7.1.20 – SSN – Yarmouth, Maine—by: Ginger Hill
YARMOUTH, Maine—The “as-a-service” business model and approach is designed to help build recurring revenue for integrators; it’s no longer feasible to simply install a system, have the customer pay for the system outright, and then move on to the next customer. As-a-service is a powerful enabler to integrators to approach business in a new way, pivoting and being nimble, while embracing what customers are asking for, and in return, reaping the rewards of consistent revenue.
“What’s happened is that so many integrators, because of COVID, recognize that they are reliant on one-time sales — project-based sales, Capex sales, with the installation and the project — and when things just froze, there was no other source of revenue,” Paul Metzheiser, managing partner, TAMCO, explained to Security Systems News. “So many of them [integrators’ recognized, ‘wow, I’m fragile! I’m relying on what’s in the pipeline.’”
For years, TAMCO has been saying that integrators basing their business on one-time sales is a fragile model. Even when speaking with integrators, TAMCO company representatives would reference an economic downturn to support their argument.
“We’ve obviously never referenced the analogy of a pandemic,” Metzheiser said, “but unfortunately, so many integrators found out the hard way.”
It takes one to know one
Everybody at TAMCO comes from the integrator side; therefore, each employee understands the integrators’ world, the vernacular and the sales process and challenges. They have even experienced a shift in their market, which caused them to pivot, much like integrators of today are pivoting due to the COVID pandemic.
“As it relates to technology, we identified about eight years ago that the premise-based phone system was giving way to hosted and cloud solutions,” explained Metzheiser. “We had to recognize, and we did, that our solution, when you don’t that full installation, is just a phone, an end point and they’re [end users] are just getting a plug and play solution.”
Company executives asked where they could take their offering to other integrators and that’s what brings them to security today.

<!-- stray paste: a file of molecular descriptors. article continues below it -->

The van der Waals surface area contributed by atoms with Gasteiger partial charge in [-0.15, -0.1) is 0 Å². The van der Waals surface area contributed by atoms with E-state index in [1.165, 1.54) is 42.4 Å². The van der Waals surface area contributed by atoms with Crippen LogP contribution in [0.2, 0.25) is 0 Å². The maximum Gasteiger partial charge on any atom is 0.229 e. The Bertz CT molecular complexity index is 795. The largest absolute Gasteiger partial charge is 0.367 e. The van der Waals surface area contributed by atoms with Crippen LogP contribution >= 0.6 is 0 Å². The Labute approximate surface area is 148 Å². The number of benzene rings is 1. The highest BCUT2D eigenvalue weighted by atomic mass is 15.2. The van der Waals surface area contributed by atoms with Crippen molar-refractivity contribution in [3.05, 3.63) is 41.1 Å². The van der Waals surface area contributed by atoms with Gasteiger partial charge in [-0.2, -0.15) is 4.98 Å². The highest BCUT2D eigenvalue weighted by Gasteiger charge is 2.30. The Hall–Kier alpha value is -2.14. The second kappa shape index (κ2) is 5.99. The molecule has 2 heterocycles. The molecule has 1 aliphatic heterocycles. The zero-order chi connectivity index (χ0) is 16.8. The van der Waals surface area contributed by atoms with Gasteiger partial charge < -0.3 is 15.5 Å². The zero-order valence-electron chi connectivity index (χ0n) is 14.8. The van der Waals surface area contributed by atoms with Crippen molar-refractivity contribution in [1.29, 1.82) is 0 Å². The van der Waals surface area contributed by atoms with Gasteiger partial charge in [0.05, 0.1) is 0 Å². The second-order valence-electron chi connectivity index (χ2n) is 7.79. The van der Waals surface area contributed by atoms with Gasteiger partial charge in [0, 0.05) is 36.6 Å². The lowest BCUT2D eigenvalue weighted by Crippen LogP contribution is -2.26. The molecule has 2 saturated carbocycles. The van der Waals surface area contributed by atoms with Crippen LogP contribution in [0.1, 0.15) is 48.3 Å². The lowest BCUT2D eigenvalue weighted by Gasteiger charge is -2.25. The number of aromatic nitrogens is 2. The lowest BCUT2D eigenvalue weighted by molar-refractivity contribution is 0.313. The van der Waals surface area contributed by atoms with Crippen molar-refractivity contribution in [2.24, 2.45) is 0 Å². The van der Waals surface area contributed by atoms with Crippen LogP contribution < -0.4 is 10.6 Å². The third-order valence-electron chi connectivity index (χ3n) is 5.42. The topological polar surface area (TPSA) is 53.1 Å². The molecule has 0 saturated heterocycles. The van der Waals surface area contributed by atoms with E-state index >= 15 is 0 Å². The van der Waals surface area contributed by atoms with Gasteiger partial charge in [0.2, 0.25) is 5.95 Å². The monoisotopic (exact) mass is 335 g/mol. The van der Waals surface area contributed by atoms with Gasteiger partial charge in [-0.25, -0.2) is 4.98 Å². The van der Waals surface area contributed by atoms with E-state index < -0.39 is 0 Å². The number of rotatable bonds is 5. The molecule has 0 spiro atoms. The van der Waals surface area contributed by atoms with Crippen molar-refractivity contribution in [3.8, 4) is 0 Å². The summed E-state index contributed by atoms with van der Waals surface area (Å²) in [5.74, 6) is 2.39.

“We basically had to pivot ourselves, start all over, rebuild the channel … and that’s the foundation of TAMCO,” Metzheiser said. “We were Telecommunications Asset Management Company and now we’ve just made a little tweak to Technology Asset Management Company.”
After successfully pivoting, TAMCO has learned a number of valuable lessons that they are dedicated to teaching to other integrators.
“What we do is teach integrators not only how to sell the solution, the equipment, the installation but package in the multi-year maintenance, which is their recurring revenue, along with any other service that they can bundle in to help differentiate themselves and really change the way they approach a customer,” said Metzheiser.
Customers’ perspective drives approach
The subscription consumption model has increasingly gained and continues to be very favorable from customers’ points of view. Metzheiser noted that now integrators can offer packages so it’s more palatable and more well-received by potential customers.
“The customer’s appetite is changing and they’re recognizing that ownership is no longer of value,” Metzheiser said, “and, at the same time, integrators are motivated to sell more services; they just haven’t had a way.”
In fact, TAMCO is receiving feedback from integrators that they are trying to sell more services at the point of sale and even compensating their salespeople, but they still aren’t having success. The reason is they are still trying to sell the service as if it’s a cash offering.
With a service, “it’s all included; it’s a different presentation and positioning,” explained Metzheiser. “You’re identifying pain points in the discovery. So, we align with those integrators and help them make this pivot to sell more services.”
Pure as-a-service means the customer doesn’t not own it, which is a dramatic difference compared to traditional leasing. Speaking of leasing, Metzheiser said that at TAMCO, that ‘l’ word is a dirty word because almost all leases are designed or end up in ownership. “And, this is the paradign shift of a service,” he said. “Now the subscription consumption mindset is moving more and more into equipment and not just services alone.”